HARRISBURG, Pa. (WHTM) — Cicadas are about to emerge in really big numbers, but whatever you do, don’t reach for the insecticide.
We’ve been getting reports of some cicadas already emerging from the ground in the Midstate. In the next few days, you’ll start to hear them and there’s not much you can do about it for the next few weeks.
It’s a once in 17-year experience.
“There is often an early emergence of a couple cicadas in this slow buildup, and then all of the sudden over one or two nights you’ll get most of them coming out,” said Dr. Michael Skvarla, assistant research professor of arthropod identification at Penn State University.
Skvarla says the Brood X cicadas have been underground this whole time feeding on sap from tree roots.
“They climb out of the ground, emerge as adults, only live for a couple of weeks as adults and the entire purpose is to find a mate, mate and then lay eggs and die,” Skvarla said.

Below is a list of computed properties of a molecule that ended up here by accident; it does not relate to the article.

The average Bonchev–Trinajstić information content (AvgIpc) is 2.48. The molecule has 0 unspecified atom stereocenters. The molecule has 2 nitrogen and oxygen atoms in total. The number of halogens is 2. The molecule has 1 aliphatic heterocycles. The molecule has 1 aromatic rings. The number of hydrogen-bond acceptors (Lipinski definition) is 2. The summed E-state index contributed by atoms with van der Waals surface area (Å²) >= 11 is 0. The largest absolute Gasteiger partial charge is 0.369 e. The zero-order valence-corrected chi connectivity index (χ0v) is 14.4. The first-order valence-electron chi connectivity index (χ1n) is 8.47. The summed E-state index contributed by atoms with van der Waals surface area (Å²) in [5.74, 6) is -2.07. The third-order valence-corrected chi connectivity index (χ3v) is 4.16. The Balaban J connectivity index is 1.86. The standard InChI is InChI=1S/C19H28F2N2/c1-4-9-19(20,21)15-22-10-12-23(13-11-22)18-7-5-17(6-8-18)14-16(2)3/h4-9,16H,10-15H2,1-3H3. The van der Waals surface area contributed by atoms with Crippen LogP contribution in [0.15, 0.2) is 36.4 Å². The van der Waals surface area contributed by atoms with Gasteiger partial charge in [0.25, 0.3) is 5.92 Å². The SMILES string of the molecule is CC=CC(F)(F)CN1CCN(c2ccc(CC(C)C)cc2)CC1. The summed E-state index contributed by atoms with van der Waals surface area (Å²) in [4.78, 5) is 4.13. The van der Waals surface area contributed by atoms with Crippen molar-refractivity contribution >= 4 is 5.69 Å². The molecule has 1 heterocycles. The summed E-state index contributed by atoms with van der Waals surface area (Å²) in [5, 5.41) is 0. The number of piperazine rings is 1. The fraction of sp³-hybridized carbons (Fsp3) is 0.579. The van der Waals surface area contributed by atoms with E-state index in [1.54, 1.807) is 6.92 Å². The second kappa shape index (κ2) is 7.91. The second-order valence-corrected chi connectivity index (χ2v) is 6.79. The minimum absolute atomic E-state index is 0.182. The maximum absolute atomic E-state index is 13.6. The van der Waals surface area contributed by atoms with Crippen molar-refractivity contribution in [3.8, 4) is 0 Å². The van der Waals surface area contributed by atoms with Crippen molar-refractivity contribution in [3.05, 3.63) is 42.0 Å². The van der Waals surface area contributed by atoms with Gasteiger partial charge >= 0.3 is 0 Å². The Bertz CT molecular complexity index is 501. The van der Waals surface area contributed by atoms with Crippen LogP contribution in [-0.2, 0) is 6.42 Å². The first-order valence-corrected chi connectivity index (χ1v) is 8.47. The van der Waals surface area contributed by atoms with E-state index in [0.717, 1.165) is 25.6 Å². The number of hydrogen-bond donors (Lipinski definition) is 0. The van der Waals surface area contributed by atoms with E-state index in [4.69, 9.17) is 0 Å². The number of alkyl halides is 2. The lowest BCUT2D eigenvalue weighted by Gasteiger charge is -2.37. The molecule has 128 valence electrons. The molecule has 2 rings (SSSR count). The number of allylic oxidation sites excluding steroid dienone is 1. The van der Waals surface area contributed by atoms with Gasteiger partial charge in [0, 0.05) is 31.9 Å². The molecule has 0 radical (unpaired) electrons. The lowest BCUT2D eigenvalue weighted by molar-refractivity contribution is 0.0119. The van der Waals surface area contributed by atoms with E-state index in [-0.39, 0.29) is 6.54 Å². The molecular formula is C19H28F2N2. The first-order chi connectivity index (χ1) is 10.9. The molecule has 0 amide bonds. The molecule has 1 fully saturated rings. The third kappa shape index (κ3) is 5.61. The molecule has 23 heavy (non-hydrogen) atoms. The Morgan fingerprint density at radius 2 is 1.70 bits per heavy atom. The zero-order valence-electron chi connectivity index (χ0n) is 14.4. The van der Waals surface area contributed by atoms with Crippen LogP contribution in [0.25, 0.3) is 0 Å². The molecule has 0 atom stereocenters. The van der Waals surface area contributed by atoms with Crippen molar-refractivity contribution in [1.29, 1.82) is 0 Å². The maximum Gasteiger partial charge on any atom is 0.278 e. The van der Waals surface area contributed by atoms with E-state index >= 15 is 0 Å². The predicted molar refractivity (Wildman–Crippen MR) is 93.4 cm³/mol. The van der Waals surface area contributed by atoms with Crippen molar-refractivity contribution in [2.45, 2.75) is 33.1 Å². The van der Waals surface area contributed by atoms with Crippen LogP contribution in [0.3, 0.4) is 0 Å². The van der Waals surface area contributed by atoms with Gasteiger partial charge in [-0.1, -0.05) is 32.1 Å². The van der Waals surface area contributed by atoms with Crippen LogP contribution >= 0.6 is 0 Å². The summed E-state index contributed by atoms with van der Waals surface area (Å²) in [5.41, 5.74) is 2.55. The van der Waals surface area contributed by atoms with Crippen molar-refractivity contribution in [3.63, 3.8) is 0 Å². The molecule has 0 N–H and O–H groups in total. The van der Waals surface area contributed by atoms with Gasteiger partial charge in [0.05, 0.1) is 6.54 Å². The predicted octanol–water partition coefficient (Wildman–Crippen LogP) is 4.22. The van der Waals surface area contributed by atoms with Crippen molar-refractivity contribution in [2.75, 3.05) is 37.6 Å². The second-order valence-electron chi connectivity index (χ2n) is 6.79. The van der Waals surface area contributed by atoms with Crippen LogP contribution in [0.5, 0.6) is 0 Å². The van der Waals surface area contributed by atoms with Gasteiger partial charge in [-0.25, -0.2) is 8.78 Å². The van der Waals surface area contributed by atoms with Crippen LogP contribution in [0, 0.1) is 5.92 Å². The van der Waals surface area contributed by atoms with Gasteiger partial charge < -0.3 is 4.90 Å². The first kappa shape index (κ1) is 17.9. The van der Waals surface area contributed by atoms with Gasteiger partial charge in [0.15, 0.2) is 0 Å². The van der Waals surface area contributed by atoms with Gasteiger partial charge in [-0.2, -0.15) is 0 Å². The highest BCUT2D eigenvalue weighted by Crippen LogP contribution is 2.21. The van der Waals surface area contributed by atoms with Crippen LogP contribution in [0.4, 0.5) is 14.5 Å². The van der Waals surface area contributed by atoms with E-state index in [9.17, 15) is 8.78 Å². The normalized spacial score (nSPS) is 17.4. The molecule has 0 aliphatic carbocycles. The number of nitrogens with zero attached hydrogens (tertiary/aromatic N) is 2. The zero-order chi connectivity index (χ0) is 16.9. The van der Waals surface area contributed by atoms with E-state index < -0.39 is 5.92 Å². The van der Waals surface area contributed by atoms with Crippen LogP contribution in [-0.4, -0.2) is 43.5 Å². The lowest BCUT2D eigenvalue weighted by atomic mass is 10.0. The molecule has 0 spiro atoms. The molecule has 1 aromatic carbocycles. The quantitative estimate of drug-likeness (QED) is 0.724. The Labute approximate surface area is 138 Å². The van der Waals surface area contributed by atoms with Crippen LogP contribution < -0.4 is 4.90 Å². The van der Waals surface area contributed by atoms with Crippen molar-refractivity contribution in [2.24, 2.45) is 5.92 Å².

The sound and sight of millions of cicadas might have you reaching for insecticide, but experts warn against it.
“Subsequently the bats and the birds are ingesting those chemicals and if enough toxins build up within those animals, they could die,” said Stephanie Stronsick, founder and executive director of Pennsylvania Bat Rescue.
Stronsick says the bat population is already declining.
“There’s a lot of really harsh chemicals out there that homeowners are spraying that could potentially affect them. But it also affects their dogs and their cats and their loved pets,” Stronsick said.
Plus, Skvarla says it’s just not worth it in the long run.
“You kill what cicadas you spray but then they just move in from next door and so pesticides, they don’t even make a dent in the population,” Skvarla said.
Other than small, newly transplanted trees, most can withstand the egg laying.
“They’re not effective at keeping cicadas off your trees anyhow,” Skvarla said. “It’s better to mechanically separate cicadas from your trees using netting just to keep them off the trees altogether.”
And though they will be loud and not pretty to look at, “Just allow them to do what they do and let our native wildlife do their due diligence in consuming them,” Stronsick said.